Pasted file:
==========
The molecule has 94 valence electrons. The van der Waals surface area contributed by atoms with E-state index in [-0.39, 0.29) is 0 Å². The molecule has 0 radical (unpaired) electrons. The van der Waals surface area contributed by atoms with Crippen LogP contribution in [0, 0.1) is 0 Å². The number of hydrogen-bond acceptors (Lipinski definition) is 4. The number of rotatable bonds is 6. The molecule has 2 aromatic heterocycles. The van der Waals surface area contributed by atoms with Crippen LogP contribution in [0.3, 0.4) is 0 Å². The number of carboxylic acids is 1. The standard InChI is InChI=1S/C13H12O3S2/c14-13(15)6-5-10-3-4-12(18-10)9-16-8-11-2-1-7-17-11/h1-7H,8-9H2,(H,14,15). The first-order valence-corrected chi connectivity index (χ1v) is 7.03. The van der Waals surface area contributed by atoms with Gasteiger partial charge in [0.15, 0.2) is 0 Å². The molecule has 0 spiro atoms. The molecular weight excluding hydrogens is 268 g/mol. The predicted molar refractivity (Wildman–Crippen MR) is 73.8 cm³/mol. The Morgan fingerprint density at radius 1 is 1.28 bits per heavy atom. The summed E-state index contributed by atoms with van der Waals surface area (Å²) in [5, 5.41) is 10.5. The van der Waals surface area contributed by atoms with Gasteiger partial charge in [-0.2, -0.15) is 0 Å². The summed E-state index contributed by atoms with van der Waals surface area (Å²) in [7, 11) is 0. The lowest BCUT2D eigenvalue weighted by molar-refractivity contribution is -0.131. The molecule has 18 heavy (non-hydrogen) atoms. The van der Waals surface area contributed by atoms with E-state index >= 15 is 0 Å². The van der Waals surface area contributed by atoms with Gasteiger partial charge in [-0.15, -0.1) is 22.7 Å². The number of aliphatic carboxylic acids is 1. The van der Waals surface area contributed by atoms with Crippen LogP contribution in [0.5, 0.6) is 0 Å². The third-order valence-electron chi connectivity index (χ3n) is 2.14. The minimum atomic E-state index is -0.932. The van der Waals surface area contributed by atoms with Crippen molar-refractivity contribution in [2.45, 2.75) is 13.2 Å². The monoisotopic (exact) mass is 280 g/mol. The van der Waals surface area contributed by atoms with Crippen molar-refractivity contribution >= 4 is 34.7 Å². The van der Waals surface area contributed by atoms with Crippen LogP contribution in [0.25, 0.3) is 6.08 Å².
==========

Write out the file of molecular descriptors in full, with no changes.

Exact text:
The molecule has 94 valence electrons. The van der Waals surface area contributed by atoms with E-state index in [-0.39, 0.29) is 0 Å². The molecule has 0 radical (unpaired) electrons. The van der Waals surface area contributed by atoms with Crippen LogP contribution in [0, 0.1) is 0 Å². The number of hydrogen-bond acceptors (Lipinski definition) is 4. The number of rotatable bonds is 6. The molecule has 2 aromatic heterocycles. The van der Waals surface area contributed by atoms with Crippen LogP contribution in [0.3, 0.4) is 0 Å². The number of carboxylic acids is 1. The standard InChI is InChI=1S/C13H12O3S2/c14-13(15)6-5-10-3-4-12(18-10)9-16-8-11-2-1-7-17-11/h1-7H,8-9H2,(H,14,15). The first-order valence-corrected chi connectivity index (χ1v) is 7.03. The van der Waals surface area contributed by atoms with Gasteiger partial charge in [0.15, 0.2) is 0 Å². The molecule has 0 spiro atoms. The molecular weight excluding hydrogens is 268 g/mol. The predicted molar refractivity (Wildman–Crippen MR) is 73.8 cm³/mol. The Morgan fingerprint density at radius 1 is 1.28 bits per heavy atom. The summed E-state index contributed by atoms with van der Waals surface area (Å²) in [5, 5.41) is 10.5. The van der Waals surface area contributed by atoms with Gasteiger partial charge in [-0.2, -0.15) is 0 Å². The summed E-state index contributed by atoms with van der Waals surface area (Å²) in [7, 11) is 0. The lowest BCUT2D eigenvalue weighted by molar-refractivity contribution is -0.131. The molecule has 18 heavy (non-hydrogen) atoms. The van der Waals surface area contributed by atoms with E-state index >= 15 is 0 Å². The van der Waals surface area contributed by atoms with Gasteiger partial charge in [-0.15, -0.1) is 22.7 Å². The number of aliphatic carboxylic acids is 1. The van der Waals surface area contributed by atoms with Crippen LogP contribution in [0.5, 0.6) is 0 Å². The third-order valence-electron chi connectivity index (χ3n) is 2.14. The minimum atomic E-state index is -0.932. The van der Waals surface area contributed by atoms with Crippen molar-refractivity contribution in [2.45, 2.75) is 13.2 Å². The monoisotopic (exact) mass is 280 g/mol. The van der Waals surface area contributed by atoms with Crippen molar-refractivity contribution >= 4 is 34.7 Å². The van der Waals surface area contributed by atoms with Crippen LogP contribution in [0.25, 0.3) is 6.08 Å².